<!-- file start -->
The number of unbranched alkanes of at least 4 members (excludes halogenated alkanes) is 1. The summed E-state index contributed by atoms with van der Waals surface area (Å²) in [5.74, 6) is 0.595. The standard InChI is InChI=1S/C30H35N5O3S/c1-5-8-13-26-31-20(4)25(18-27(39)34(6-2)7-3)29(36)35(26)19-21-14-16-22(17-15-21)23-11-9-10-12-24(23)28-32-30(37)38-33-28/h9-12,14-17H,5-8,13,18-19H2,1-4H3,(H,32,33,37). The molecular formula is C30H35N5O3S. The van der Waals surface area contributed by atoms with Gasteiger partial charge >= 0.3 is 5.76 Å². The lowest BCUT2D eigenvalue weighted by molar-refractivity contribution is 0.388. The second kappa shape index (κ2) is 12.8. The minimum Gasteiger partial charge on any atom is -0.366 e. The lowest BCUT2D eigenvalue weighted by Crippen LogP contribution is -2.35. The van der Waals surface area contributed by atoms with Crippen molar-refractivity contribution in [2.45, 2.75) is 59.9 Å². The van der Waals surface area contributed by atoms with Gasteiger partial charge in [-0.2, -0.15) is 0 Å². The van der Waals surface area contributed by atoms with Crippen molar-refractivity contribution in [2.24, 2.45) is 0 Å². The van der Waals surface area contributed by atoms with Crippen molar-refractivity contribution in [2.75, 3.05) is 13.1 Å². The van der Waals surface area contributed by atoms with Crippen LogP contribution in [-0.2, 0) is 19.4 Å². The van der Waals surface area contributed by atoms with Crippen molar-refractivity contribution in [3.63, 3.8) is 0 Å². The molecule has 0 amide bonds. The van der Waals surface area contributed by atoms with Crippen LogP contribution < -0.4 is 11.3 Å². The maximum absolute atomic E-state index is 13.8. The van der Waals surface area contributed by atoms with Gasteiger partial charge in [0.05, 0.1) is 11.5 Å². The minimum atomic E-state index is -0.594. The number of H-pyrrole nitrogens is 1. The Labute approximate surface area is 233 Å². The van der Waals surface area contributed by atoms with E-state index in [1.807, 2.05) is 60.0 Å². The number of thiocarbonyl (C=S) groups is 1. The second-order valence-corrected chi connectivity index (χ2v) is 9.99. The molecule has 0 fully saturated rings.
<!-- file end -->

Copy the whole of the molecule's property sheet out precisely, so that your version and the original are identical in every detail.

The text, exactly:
The number of unbranched alkanes of at least 4 members (excludes halogenated alkanes) is 1. The summed E-state index contributed by atoms with van der Waals surface area (Å²) in [5.74, 6) is 0.595. The standard InChI is InChI=1S/C30H35N5O3S/c1-5-8-13-26-31-20(4)25(18-27(39)34(6-2)7-3)29(36)35(26)19-21-14-16-22(17-15-21)23-11-9-10-12-24(23)28-32-30(37)38-33-28/h9-12,14-17H,5-8,13,18-19H2,1-4H3,(H,32,33,37). The molecular formula is C30H35N5O3S. The van der Waals surface area contributed by atoms with Gasteiger partial charge >= 0.3 is 5.76 Å². The lowest BCUT2D eigenvalue weighted by molar-refractivity contribution is 0.388. The second kappa shape index (κ2) is 12.8. The minimum Gasteiger partial charge on any atom is -0.366 e. The lowest BCUT2D eigenvalue weighted by Crippen LogP contribution is -2.35. The van der Waals surface area contributed by atoms with Crippen molar-refractivity contribution in [2.45, 2.75) is 59.9 Å². The van der Waals surface area contributed by atoms with Gasteiger partial charge in [-0.2, -0.15) is 0 Å². The van der Waals surface area contributed by atoms with Crippen molar-refractivity contribution in [2.24, 2.45) is 0 Å². The van der Waals surface area contributed by atoms with Crippen molar-refractivity contribution in [2.75, 3.05) is 13.1 Å². The van der Waals surface area contributed by atoms with Crippen LogP contribution in [-0.2, 0) is 19.4 Å². The van der Waals surface area contributed by atoms with Crippen molar-refractivity contribution in [3.63, 3.8) is 0 Å². The molecule has 0 amide bonds. The van der Waals surface area contributed by atoms with Crippen LogP contribution < -0.4 is 11.3 Å². The maximum absolute atomic E-state index is 13.8. The van der Waals surface area contributed by atoms with Gasteiger partial charge in [0.05, 0.1) is 11.5 Å². The minimum atomic E-state index is -0.594. The number of H-pyrrole nitrogens is 1. The Labute approximate surface area is 233 Å². The van der Waals surface area contributed by atoms with E-state index in [1.807, 2.05) is 60.0 Å². The number of thiocarbonyl (C=S) groups is 1. The second-order valence-corrected chi connectivity index (χ2v) is 9.99. The molecule has 0 fully saturated rings.